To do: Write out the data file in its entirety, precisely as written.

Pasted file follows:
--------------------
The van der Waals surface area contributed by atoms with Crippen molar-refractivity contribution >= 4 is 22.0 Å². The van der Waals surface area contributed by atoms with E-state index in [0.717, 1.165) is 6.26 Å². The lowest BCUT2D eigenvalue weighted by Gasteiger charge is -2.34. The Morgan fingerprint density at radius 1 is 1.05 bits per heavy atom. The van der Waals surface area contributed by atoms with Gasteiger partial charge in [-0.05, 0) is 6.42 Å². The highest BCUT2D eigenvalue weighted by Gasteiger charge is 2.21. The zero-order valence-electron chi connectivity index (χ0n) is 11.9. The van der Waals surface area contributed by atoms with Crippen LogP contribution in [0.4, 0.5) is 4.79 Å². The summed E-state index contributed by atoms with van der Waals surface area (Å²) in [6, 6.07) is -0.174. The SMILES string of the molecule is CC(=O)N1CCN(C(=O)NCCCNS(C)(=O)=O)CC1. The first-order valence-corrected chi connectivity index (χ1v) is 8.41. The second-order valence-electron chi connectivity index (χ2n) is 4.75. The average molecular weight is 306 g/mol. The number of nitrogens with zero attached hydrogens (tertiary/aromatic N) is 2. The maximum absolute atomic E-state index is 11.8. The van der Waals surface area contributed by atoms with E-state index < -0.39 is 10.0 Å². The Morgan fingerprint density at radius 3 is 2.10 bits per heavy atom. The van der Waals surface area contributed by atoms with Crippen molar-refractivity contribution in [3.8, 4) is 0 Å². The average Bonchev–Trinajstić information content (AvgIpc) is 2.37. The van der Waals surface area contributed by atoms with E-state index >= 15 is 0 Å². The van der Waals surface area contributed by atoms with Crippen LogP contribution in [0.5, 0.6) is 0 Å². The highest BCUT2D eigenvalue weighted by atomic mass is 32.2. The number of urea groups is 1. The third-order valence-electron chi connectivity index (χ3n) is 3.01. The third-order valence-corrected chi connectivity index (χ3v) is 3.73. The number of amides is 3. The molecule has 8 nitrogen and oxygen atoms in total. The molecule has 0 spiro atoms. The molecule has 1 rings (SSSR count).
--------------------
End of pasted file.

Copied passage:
The van der Waals surface area contributed by atoms with Crippen molar-refractivity contribution >= 4 is 22.0 Å². The van der Waals surface area contributed by atoms with E-state index in [0.717, 1.165) is 6.26 Å². The lowest BCUT2D eigenvalue weighted by Gasteiger charge is -2.34. The Morgan fingerprint density at radius 1 is 1.05 bits per heavy atom. The van der Waals surface area contributed by atoms with Gasteiger partial charge in [-0.05, 0) is 6.42 Å². The highest BCUT2D eigenvalue weighted by Gasteiger charge is 2.21. The zero-order valence-electron chi connectivity index (χ0n) is 11.9. The van der Waals surface area contributed by atoms with Crippen LogP contribution in [0.4, 0.5) is 4.79 Å². The summed E-state index contributed by atoms with van der Waals surface area (Å²) in [6, 6.07) is -0.174. The SMILES string of the molecule is CC(=O)N1CCN(C(=O)NCCCNS(C)(=O)=O)CC1. The first-order valence-corrected chi connectivity index (χ1v) is 8.41. The second-order valence-electron chi connectivity index (χ2n) is 4.75. The average molecular weight is 306 g/mol. The number of nitrogens with zero attached hydrogens (tertiary/aromatic N) is 2. The maximum absolute atomic E-state index is 11.8. The van der Waals surface area contributed by atoms with E-state index < -0.39 is 10.0 Å². The Morgan fingerprint density at radius 3 is 2.10 bits per heavy atom. The van der Waals surface area contributed by atoms with Crippen molar-refractivity contribution in [3.8, 4) is 0 Å². The average Bonchev–Trinajstić information content (AvgIpc) is 2.37. The van der Waals surface area contributed by atoms with E-state index >= 15 is 0 Å². The van der Waals surface area contributed by atoms with Crippen LogP contribution in [0.5, 0.6) is 0 Å². The highest BCUT2D eigenvalue weighted by atomic mass is 32.2. The number of urea groups is 1. The third-order valence-electron chi connectivity index (χ3n) is 3.01. The third-order valence-corrected chi connectivity index (χ3v) is 3.73. The number of amides is 3. The molecule has 8 nitrogen and oxygen atoms in total. The molecule has 0 spiro atoms. The molecule has 1 rings (SSSR count).